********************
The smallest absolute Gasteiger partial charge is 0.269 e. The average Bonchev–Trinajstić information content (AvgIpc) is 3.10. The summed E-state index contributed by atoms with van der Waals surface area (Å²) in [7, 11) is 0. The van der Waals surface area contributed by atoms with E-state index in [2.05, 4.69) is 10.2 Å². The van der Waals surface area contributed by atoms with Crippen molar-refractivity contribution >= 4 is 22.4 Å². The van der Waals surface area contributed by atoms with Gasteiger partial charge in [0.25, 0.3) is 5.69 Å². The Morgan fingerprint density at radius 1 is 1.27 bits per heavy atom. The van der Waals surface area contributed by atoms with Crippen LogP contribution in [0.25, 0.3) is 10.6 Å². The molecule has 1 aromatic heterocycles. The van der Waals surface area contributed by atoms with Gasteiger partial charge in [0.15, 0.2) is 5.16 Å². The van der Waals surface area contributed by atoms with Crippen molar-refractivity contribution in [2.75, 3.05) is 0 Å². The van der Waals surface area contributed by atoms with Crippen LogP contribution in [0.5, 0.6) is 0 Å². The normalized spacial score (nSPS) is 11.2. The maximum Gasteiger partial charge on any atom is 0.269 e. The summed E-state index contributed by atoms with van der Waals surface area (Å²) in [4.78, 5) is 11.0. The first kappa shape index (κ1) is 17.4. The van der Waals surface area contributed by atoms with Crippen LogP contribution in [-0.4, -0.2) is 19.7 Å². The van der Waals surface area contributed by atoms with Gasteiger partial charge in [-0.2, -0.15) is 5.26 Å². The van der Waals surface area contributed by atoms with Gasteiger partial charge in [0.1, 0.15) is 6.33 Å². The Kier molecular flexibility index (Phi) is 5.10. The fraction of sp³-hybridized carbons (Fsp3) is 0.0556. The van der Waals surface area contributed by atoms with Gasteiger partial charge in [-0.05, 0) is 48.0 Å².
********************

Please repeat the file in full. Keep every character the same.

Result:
The smallest absolute Gasteiger partial charge is 0.269 e. The average Bonchev–Trinajstić information content (AvgIpc) is 3.10. The summed E-state index contributed by atoms with van der Waals surface area (Å²) in [7, 11) is 0. The van der Waals surface area contributed by atoms with E-state index in [2.05, 4.69) is 10.2 Å². The van der Waals surface area contributed by atoms with Crippen molar-refractivity contribution >= 4 is 22.4 Å². The van der Waals surface area contributed by atoms with Gasteiger partial charge in [0.25, 0.3) is 5.69 Å². The Morgan fingerprint density at radius 1 is 1.27 bits per heavy atom. The van der Waals surface area contributed by atoms with Crippen LogP contribution in [0.25, 0.3) is 10.6 Å². The molecule has 1 aromatic heterocycles. The van der Waals surface area contributed by atoms with Gasteiger partial charge in [0.15, 0.2) is 5.16 Å². The van der Waals surface area contributed by atoms with Crippen molar-refractivity contribution in [2.75, 3.05) is 0 Å². The van der Waals surface area contributed by atoms with Crippen LogP contribution in [0.5, 0.6) is 0 Å². The normalized spacial score (nSPS) is 11.2. The maximum Gasteiger partial charge on any atom is 0.269 e. The summed E-state index contributed by atoms with van der Waals surface area (Å²) in [4.78, 5) is 11.0. The first kappa shape index (κ1) is 17.4. The van der Waals surface area contributed by atoms with Crippen LogP contribution in [-0.4, -0.2) is 19.7 Å². The van der Waals surface area contributed by atoms with Gasteiger partial charge in [-0.2, -0.15) is 5.26 Å². The van der Waals surface area contributed by atoms with Gasteiger partial charge in [0.1, 0.15) is 6.33 Å². The Kier molecular flexibility index (Phi) is 5.10. The fraction of sp³-hybridized carbons (Fsp3) is 0.0556. The van der Waals surface area contributed by atoms with Gasteiger partial charge in [-0.05, 0) is 48.0 Å².